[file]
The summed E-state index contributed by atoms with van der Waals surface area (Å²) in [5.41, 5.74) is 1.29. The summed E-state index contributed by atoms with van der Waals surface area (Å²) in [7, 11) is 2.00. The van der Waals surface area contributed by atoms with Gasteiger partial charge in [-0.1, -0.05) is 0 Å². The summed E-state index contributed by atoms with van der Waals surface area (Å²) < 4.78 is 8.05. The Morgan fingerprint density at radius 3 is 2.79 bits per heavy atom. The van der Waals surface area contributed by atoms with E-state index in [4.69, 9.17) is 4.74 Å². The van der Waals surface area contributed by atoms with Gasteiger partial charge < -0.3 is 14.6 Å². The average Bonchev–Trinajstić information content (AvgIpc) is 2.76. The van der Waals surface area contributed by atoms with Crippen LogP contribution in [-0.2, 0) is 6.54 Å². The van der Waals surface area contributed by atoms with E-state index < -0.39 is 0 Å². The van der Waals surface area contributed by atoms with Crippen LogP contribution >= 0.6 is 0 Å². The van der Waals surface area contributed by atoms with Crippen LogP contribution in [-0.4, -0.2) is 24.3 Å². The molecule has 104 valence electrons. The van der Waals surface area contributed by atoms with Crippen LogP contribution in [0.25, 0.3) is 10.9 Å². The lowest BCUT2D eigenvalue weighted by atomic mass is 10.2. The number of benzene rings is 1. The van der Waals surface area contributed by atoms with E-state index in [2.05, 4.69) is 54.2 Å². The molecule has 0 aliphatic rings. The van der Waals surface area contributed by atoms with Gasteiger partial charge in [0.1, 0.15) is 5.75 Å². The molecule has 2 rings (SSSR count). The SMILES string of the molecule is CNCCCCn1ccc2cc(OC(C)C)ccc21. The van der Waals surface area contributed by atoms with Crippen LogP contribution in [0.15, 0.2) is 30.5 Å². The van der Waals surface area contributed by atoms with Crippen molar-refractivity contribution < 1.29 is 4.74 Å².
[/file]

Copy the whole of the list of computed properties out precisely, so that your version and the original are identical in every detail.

The summed E-state index contributed by atoms with van der Waals surface area (Å²) in [5.41, 5.74) is 1.29. The summed E-state index contributed by atoms with van der Waals surface area (Å²) in [7, 11) is 2.00. The van der Waals surface area contributed by atoms with Gasteiger partial charge in [-0.1, -0.05) is 0 Å². The summed E-state index contributed by atoms with van der Waals surface area (Å²) < 4.78 is 8.05. The Morgan fingerprint density at radius 3 is 2.79 bits per heavy atom. The van der Waals surface area contributed by atoms with E-state index in [4.69, 9.17) is 4.74 Å². The van der Waals surface area contributed by atoms with Gasteiger partial charge < -0.3 is 14.6 Å². The average Bonchev–Trinajstić information content (AvgIpc) is 2.76. The van der Waals surface area contributed by atoms with Crippen LogP contribution in [-0.2, 0) is 6.54 Å². The van der Waals surface area contributed by atoms with E-state index < -0.39 is 0 Å². The van der Waals surface area contributed by atoms with Crippen LogP contribution >= 0.6 is 0 Å². The van der Waals surface area contributed by atoms with Crippen LogP contribution in [-0.4, -0.2) is 24.3 Å². The molecule has 104 valence electrons. The van der Waals surface area contributed by atoms with Crippen LogP contribution in [0.25, 0.3) is 10.9 Å². The lowest BCUT2D eigenvalue weighted by atomic mass is 10.2. The number of benzene rings is 1. The van der Waals surface area contributed by atoms with E-state index in [2.05, 4.69) is 54.2 Å². The molecule has 0 aliphatic rings. The van der Waals surface area contributed by atoms with Gasteiger partial charge in [0.1, 0.15) is 5.75 Å². The molecule has 2 rings (SSSR count). The SMILES string of the molecule is CNCCCCn1ccc2cc(OC(C)C)ccc21. The van der Waals surface area contributed by atoms with Crippen LogP contribution in [0.15, 0.2) is 30.5 Å². The van der Waals surface area contributed by atoms with Crippen molar-refractivity contribution < 1.29 is 4.74 Å².